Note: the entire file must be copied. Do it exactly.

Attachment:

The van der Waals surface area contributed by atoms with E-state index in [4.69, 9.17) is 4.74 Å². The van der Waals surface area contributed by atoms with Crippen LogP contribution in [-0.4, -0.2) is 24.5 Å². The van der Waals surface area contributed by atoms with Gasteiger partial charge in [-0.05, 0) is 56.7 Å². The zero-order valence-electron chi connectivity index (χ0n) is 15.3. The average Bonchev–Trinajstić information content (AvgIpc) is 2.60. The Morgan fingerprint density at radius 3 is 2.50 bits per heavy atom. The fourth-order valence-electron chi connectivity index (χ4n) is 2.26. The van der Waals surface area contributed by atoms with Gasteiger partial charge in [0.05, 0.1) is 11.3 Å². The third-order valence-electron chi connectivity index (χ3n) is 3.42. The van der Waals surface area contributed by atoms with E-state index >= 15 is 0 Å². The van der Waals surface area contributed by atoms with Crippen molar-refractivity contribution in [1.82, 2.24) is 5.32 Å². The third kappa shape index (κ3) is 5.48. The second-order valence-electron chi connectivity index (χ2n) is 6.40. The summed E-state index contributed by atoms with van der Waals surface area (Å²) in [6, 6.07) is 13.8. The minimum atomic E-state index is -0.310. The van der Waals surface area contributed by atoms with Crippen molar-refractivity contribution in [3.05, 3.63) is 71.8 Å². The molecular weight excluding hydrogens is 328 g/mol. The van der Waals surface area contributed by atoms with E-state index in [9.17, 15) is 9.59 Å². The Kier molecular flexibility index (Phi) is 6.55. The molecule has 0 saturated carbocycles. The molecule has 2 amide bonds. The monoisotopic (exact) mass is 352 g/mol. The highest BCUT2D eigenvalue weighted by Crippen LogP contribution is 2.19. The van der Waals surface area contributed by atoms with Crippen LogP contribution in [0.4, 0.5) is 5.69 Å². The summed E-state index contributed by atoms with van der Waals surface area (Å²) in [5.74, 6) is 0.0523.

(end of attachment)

The van der Waals surface area contributed by atoms with E-state index in [4.69, 9.17) is 4.74 Å². The van der Waals surface area contributed by atoms with Crippen LogP contribution in [-0.4, -0.2) is 24.5 Å². The van der Waals surface area contributed by atoms with Gasteiger partial charge in [-0.05, 0) is 56.7 Å². The zero-order valence-electron chi connectivity index (χ0n) is 15.3. The average Bonchev–Trinajstić information content (AvgIpc) is 2.60. The Morgan fingerprint density at radius 3 is 2.50 bits per heavy atom. The fourth-order valence-electron chi connectivity index (χ4n) is 2.26. The van der Waals surface area contributed by atoms with Gasteiger partial charge in [0.05, 0.1) is 11.3 Å². The third-order valence-electron chi connectivity index (χ3n) is 3.42. The van der Waals surface area contributed by atoms with E-state index >= 15 is 0 Å². The van der Waals surface area contributed by atoms with Crippen molar-refractivity contribution in [1.82, 2.24) is 5.32 Å². The third kappa shape index (κ3) is 5.48. The second-order valence-electron chi connectivity index (χ2n) is 6.40. The summed E-state index contributed by atoms with van der Waals surface area (Å²) in [6, 6.07) is 13.8. The minimum atomic E-state index is -0.310. The van der Waals surface area contributed by atoms with Crippen molar-refractivity contribution in [3.05, 3.63) is 71.8 Å². The molecular weight excluding hydrogens is 328 g/mol. The van der Waals surface area contributed by atoms with E-state index in [9.17, 15) is 9.59 Å². The Kier molecular flexibility index (Phi) is 6.55. The molecule has 0 saturated carbocycles. The molecule has 2 amide bonds. The monoisotopic (exact) mass is 352 g/mol. The highest BCUT2D eigenvalue weighted by Crippen LogP contribution is 2.19. The van der Waals surface area contributed by atoms with Crippen LogP contribution in [0.4, 0.5) is 5.69 Å². The summed E-state index contributed by atoms with van der Waals surface area (Å²) in [5.74, 6) is 0.0523.